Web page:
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My story.


mystory2

Learn more about how Sarah Wilson came to publish New York Times best-seller I Quit Sugar as she tells us about her journey.

In January 2011 I quit sugar. It started as an experiment, but my energy, skin and wellness changed so dramatically, I kept going.

I stopped eating sugar – in all its forms – because I’d been told by specialists and nutritionists for years that I should. I have an autoimmune disease (Hashimotos, a disease that attacks the thyroid and mostly affects women over 30) and sugar flares my condition terribly. Some even argue sugar causes the disease in the first place. Anyone with a compromised system simply cannot afford to have their stress hormones (adrenaline and cortisol), their neurotransmitter levels (dopamine), or their insulin levels tipped off balance by sugar. It’s a hard, cold, but oddly motivating fact!

So was the fact I was short of a topic one week for the column I wrote in a Sunday newspaper magazine at the time. I committed to a fortnight off sugar, to see how it went. As I say, the effects were immediate and I shared my story with my readers in the magazine and on my blog. This whole I Quit Sugar journey then dominoed from there.

To be frank, I was addicted to the stuff. I was a covert addict, though, because I’d convinced myself I ate “healthy sugars”: honey in my chai tea, dark chocolate every afternoon and sweet treats after dinner. But as I soon learned, sugar is sugar, whether it comes from a beehive or a sugar cane field.

So how much sugar was I actually eating?

  • Three pieces of fruit a day.
  • A handful of dried fruit on my muesli or in my porridge.
  • A teaspoon or two of honey in my tea.
  • A small (35g) bar of dark chocolate after lunch.
  • And, after dinner, honey drizzled on yoghurt or dessert 
(if I was out with friends).

A conservative day would see me consume more than 25 teaspoons of sugar.

It was time to face the facts. I was eating way more sugar than we’re designed to eat.  Sure, the other ingredients mixed in with the sugar in, say, a muesli bar or a piece of fruit, were good for me. But the chemical composition of sugar – whether it’s in a mango or a Mars bar – remains the same. And it’s highly addictive. Even though I was eating MUCH less sugar than the average person, and many would say my diet looked very healthy, I was still consuming too much.

I’d had enough.

I was done with riding the roller-coaster of sugar highs and lows and my obsession with my next fix. And 
I figured it was time to at least try eliminating sugar. Just to see…

Plus I’d gained about 12kg as a very annoying side effect of my disease. I was keen to try a new way to shift it.

I experimented. Gently.

I told myself I’d try it, just to see what might happen. I was petrified about living even one day without a sweet treat. What would I do when I got my 3pm slump? How would I cope when I was out with friends? How would I reward myself? Viewing my new vow as a curious experiment somehow seemed less committed.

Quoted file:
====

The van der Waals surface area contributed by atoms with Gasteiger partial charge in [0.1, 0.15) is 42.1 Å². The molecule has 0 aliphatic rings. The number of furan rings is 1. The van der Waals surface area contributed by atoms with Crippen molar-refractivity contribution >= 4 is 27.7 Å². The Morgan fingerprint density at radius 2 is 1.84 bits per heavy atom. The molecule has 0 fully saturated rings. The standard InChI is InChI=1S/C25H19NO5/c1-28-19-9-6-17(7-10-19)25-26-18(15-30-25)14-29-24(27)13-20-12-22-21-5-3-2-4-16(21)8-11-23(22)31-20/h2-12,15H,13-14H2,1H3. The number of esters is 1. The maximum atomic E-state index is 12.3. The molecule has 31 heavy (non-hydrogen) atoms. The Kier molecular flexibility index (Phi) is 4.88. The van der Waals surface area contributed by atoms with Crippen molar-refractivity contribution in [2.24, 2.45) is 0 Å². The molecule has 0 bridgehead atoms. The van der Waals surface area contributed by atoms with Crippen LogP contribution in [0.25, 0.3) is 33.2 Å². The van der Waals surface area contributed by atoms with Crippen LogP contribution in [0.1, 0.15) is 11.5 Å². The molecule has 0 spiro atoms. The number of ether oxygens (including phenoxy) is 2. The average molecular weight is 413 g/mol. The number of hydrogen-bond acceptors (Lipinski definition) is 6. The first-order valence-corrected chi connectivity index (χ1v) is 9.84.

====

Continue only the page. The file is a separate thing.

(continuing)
Once I quit though, my decision seemed to suddenly threaten everyone around me. They made disparaging comments and told me it was all just a fad diet. Why the vocal antagonism? My theory is that my decision held up a mirror to them, reflecting back their own uncomfortable, guilt-laden and very attached relationship to sugar.

And where am I at now?

Today I’m still off the sugar, I’ve lost the weight, no longer have 3pm slumps and manage my disease much better. The reaction I get now from those who learn of my extended experiment is different.

Mostly people are genuinely curious to try it for themselves. They’ve heard about the studies that show sugar is as addictive as cocaine, and the ones that link our over-consumption of the stuff to modern diseases such as heart disease, type-2 diabetes and cancer. And, of course, they’ve read about the research that links sugar to obesity. We’re eating less fat than ever before, we take out more gym memberships than ever before, but we’re only getting bigger and bigger.

Could it be that sugar is making us fat… and sick?

To date, more than 260,000 people have done my 8-Week Program. It’s not a diet and it doesn’t come with a grueling bootcamp-ish exercise regime. But pretty much everyone who’s completed it has lost weight from cutting out this one ingredient. And, importantly, says they end up feeling brighter, clearer, and much nicer to be around!

Wondering if you should quit? The New York Times best-seller I Quit Sugar is now available in the US, and best-seller I Quit Sugar For Life is also now available in the UK. 

Please be respectful of other participants in the conversation. We'd love you to keep your comments uplifting, friendly and relevant. Play nice!

  • Therese

    Congratulations Sarah,
    I first came across your experiments in bravery and happiness in your Sunday Life column and am so thrilled that what began as an experiment with quitting sugar has now become a revolution – you’ve helped so many and were hugely supportive of our little tea company when IQS first began – you are such a generous and inspirational woman and I’m really proud and happy for you. So well done!

    • Sarah Wilson

      Thank you! A revolution is a big call…but I’ll fly with it.!

  • Nikki